When U.S. Rep. Chris Stewart said suicide has touched almost everyone’s family or friends, he choked up and paused.
Lt. Gov. Spencer Cox brushed away tears. State Sen. Daniel Thatcher sobbed. A tear streaked down the cheek of state Rep. Steve Eliason. And Utah Attorney General Sean Reyes was blinking back tears, too.
While sad, they celebrated at the state Capitol on Tuesday President Donald Trump’s signing into law last week something they all sought for years: ordering work toward creating a national three-digit number for a national suicide hotline, similar to 911.
Thatcher and Eliason had pushed unsuccessfully to create such a three-digit line in Utah for years. They say Stewart and Sen. Orrin Hatch, both R-Utah, then picked up the idea and passed it in Congress, with only one dissenting vote.
“While it still hurts that we weren’t successful here in Utah,” said Thatcher, R-West Valley City, “instead of helping 3 million Utahns — which is what I was trying to do — we will change the lives of 300 million Americans.”
He added, “It has been a long and hard road. We have lost so many and so much. But we have saved some too,” and now may save many more.
Eliason, R-Sandy, said he realized just how valuable a three-digit number could be one night — ironically after a roundtable with students about suicide — when he saw a man standing on a highway bridge. So he called 911 to summon help.
“I forgot about it for 10 months,” he said, until he attended a public safety awards banquet, where three officers were honored for saving the suicidal person at that bridge. “It was the call I made. … So crisis numbers save lives.”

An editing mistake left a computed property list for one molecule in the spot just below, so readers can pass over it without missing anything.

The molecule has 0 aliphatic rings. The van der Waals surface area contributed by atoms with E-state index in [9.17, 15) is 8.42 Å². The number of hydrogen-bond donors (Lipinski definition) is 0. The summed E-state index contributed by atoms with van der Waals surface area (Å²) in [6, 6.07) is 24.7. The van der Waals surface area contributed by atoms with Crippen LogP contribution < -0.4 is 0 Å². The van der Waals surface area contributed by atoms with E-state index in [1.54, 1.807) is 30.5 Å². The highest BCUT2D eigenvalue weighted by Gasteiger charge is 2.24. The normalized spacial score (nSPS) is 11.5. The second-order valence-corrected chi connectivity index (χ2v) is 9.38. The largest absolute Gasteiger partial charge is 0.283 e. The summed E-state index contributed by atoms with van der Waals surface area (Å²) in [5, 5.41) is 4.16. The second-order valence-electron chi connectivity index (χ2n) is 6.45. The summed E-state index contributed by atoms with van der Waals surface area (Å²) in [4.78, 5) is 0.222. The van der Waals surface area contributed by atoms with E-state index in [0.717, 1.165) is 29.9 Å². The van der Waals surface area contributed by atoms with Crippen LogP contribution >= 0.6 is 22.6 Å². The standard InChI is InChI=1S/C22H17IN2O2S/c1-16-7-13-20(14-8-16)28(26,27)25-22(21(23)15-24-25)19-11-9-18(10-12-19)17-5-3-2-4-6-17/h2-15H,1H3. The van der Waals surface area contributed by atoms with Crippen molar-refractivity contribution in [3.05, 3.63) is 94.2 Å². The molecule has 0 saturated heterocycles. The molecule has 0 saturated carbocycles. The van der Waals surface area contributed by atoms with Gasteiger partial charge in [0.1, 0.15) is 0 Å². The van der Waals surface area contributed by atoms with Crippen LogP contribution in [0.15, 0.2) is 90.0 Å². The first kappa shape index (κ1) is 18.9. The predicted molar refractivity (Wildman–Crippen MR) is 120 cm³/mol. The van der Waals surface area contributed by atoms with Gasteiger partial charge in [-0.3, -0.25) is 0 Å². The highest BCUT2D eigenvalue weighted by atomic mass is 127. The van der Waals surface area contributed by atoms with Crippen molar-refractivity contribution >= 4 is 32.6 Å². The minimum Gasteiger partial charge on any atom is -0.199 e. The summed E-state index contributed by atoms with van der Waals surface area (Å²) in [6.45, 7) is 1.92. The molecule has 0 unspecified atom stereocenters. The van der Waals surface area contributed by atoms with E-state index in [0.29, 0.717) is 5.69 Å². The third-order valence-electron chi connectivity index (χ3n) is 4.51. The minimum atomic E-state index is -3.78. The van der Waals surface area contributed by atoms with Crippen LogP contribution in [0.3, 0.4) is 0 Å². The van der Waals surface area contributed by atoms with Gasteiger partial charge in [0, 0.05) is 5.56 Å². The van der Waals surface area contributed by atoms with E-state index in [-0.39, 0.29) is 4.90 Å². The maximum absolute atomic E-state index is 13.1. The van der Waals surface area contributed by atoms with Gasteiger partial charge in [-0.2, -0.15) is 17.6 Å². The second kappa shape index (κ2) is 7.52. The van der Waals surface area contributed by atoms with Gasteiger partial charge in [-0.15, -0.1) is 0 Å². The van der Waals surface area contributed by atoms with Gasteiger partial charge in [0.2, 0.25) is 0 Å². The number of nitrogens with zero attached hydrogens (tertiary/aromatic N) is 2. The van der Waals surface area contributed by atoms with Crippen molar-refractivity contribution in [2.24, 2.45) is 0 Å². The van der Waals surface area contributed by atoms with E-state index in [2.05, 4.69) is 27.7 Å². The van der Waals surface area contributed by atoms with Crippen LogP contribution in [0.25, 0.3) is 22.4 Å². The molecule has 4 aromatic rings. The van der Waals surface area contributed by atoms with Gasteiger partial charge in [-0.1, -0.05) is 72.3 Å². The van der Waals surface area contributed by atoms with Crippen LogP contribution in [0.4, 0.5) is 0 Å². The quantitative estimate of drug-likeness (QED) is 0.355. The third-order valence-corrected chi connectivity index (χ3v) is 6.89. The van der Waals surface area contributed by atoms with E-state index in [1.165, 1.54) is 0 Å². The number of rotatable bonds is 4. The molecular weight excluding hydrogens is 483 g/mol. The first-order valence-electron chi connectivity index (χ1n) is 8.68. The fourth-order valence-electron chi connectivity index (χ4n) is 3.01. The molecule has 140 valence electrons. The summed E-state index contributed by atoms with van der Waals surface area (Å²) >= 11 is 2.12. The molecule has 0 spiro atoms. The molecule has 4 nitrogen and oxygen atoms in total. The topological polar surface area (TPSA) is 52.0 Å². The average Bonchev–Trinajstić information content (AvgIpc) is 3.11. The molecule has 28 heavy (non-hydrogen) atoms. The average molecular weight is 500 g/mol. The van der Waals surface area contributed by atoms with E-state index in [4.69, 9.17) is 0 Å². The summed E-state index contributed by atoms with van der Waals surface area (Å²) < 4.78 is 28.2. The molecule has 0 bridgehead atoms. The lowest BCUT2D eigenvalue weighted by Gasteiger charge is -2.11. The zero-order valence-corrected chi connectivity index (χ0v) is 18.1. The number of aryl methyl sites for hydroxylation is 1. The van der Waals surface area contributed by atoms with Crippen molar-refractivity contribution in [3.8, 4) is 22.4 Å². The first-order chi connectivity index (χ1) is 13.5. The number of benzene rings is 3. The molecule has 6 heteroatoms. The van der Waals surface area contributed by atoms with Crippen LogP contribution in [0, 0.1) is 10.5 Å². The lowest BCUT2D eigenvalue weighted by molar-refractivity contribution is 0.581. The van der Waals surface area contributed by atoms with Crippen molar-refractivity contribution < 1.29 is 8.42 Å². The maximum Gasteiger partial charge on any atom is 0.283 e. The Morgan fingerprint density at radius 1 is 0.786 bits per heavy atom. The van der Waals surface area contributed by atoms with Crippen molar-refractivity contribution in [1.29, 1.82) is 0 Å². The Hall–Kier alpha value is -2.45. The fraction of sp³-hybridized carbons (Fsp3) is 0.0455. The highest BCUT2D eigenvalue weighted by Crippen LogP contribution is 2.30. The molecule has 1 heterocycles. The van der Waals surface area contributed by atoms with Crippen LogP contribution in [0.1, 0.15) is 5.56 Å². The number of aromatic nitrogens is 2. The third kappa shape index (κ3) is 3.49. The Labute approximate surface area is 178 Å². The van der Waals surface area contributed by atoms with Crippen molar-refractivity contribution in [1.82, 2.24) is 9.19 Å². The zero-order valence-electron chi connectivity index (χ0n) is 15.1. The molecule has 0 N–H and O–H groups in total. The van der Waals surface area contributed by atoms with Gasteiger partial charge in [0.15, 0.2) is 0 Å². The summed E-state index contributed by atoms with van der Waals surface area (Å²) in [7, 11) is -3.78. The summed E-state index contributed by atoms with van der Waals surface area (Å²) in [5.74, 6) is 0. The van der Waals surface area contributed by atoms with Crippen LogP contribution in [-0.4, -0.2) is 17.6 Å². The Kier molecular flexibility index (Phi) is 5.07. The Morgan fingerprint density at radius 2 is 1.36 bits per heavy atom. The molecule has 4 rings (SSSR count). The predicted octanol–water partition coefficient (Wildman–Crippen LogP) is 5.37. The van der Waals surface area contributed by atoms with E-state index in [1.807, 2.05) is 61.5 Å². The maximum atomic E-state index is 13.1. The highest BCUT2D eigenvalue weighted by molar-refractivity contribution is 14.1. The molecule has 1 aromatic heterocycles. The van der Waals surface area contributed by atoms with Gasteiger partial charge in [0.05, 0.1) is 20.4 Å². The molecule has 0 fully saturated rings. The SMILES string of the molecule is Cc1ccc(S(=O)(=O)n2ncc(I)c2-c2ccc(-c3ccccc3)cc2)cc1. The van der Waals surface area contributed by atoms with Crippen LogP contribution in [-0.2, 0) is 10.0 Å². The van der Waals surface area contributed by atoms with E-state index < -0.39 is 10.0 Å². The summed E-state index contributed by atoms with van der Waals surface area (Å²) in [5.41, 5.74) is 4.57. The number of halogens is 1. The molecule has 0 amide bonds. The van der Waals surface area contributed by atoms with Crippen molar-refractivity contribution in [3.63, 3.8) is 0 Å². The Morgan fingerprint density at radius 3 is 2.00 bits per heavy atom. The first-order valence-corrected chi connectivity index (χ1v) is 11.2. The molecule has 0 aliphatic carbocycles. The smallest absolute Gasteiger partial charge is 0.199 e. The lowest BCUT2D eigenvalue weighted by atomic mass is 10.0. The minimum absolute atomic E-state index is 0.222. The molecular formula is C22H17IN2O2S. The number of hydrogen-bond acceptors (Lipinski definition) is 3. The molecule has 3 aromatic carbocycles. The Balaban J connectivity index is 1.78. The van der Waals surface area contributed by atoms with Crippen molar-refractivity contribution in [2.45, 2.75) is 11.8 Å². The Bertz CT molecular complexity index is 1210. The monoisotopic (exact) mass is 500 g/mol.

“Even educated, competent adults usually have no idea where to turn for mental health or suicide-prevention help,” Thatcher said. A national suicide prevention line exists, but it is not as easy to remember as 911: 1-800-273-TALK.
Stewart held the celebration, he said, to thank the many Utah officials and families of victims who helped push for the new law through the years.
Among them was Bruce Warburton, whose daughter Hannah was a Huntsville teenager who had been a student body officer with straight A’s. She attempted to call a local suicide-prevention line. After no one answered, she died by suicide.
Bruce Warburton and his wife helped Eliason pass this year “Hannah’s Law” in the Legislature to require crisis lines to operate around the clock, or transfer to others that do.
“I think my daughter’s smiling today,” Warburton said.
He offered some advice to people thinking about suicide: “Don’t give up. Don’t be embarrassed. We all are flawed, we all struggle. We all have our ups and downs. Don’t be shy, don’t be embarrassed” to seek help and talk.
Lt. Gov. Cox, who has spoken recently about how he was suicidal as a teenager, said, “We have to change the discourse around suicide,” and families need to discuss it.
Reyes said, “Let’s get rid of the judgment that too often is evident in our discussions, and the shame, and let’s find ways to build together.”
Stewart noted that Utah ranks No. 5 in the nation for suicide attempts per capita, but urged those who struggle to seek help and hold on.
“Life is good. In a moment of despair and mental illness, some may lose that. They don’t believe it anymore,” he said. “We just want to give them one more chance. … Hang on for one more day. Call us. Let us help you.”